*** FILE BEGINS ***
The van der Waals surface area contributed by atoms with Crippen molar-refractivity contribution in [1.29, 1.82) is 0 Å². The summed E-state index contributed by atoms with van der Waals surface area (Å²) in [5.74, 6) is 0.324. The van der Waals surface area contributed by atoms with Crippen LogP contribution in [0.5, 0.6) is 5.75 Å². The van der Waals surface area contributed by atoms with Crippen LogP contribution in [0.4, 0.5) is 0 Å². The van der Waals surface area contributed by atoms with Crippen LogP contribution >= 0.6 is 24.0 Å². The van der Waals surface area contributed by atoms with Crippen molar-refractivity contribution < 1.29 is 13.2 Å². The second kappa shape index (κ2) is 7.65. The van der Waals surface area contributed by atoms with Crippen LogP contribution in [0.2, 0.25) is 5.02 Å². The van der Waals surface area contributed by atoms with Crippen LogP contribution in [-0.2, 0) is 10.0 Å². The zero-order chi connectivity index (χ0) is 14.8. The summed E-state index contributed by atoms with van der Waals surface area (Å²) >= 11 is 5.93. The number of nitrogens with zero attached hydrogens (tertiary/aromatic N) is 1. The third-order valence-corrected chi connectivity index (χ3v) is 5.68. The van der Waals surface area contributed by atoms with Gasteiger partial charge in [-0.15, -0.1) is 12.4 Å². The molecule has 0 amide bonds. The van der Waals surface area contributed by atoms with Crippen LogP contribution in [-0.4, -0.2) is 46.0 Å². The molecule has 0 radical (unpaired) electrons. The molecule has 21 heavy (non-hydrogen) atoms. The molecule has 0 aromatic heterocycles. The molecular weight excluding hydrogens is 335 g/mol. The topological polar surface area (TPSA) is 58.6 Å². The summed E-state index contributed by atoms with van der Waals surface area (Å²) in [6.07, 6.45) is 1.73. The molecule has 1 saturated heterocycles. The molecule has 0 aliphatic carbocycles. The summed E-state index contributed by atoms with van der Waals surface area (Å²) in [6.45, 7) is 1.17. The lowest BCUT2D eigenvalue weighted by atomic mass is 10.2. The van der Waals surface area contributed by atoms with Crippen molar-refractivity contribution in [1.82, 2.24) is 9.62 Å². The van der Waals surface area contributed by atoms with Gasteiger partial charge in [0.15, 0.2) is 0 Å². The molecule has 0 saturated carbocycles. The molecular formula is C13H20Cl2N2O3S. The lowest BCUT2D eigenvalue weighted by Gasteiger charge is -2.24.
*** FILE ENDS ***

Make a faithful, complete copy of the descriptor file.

The van der Waals surface area contributed by atoms with Crippen molar-refractivity contribution in [1.29, 1.82) is 0 Å². The summed E-state index contributed by atoms with van der Waals surface area (Å²) in [5.74, 6) is 0.324. The van der Waals surface area contributed by atoms with Crippen LogP contribution in [0.5, 0.6) is 5.75 Å². The van der Waals surface area contributed by atoms with Crippen LogP contribution in [0.4, 0.5) is 0 Å². The van der Waals surface area contributed by atoms with Crippen LogP contribution >= 0.6 is 24.0 Å². The van der Waals surface area contributed by atoms with Crippen molar-refractivity contribution < 1.29 is 13.2 Å². The second kappa shape index (κ2) is 7.65. The van der Waals surface area contributed by atoms with Crippen LogP contribution in [0.2, 0.25) is 5.02 Å². The van der Waals surface area contributed by atoms with Crippen LogP contribution in [-0.2, 0) is 10.0 Å². The zero-order chi connectivity index (χ0) is 14.8. The summed E-state index contributed by atoms with van der Waals surface area (Å²) >= 11 is 5.93. The number of nitrogens with zero attached hydrogens (tertiary/aromatic N) is 1. The third-order valence-corrected chi connectivity index (χ3v) is 5.68. The van der Waals surface area contributed by atoms with Gasteiger partial charge in [-0.15, -0.1) is 12.4 Å². The molecule has 0 amide bonds. The van der Waals surface area contributed by atoms with Crippen LogP contribution in [-0.4, -0.2) is 46.0 Å². The molecule has 0 radical (unpaired) electrons. The molecule has 21 heavy (non-hydrogen) atoms. The molecule has 0 aromatic heterocycles. The molecular weight excluding hydrogens is 335 g/mol. The topological polar surface area (TPSA) is 58.6 Å². The summed E-state index contributed by atoms with van der Waals surface area (Å²) in [6.07, 6.45) is 1.73. The molecule has 1 saturated heterocycles. The molecule has 0 aliphatic carbocycles. The summed E-state index contributed by atoms with van der Waals surface area (Å²) in [6.45, 7) is 1.17. The lowest BCUT2D eigenvalue weighted by atomic mass is 10.2. The van der Waals surface area contributed by atoms with Crippen molar-refractivity contribution in [1.82, 2.24) is 9.62 Å². The van der Waals surface area contributed by atoms with Gasteiger partial charge in [0.15, 0.2) is 0 Å². The molecule has 0 saturated carbocycles. The molecular formula is C13H20Cl2N2O3S. The lowest BCUT2D eigenvalue weighted by Gasteiger charge is -2.24.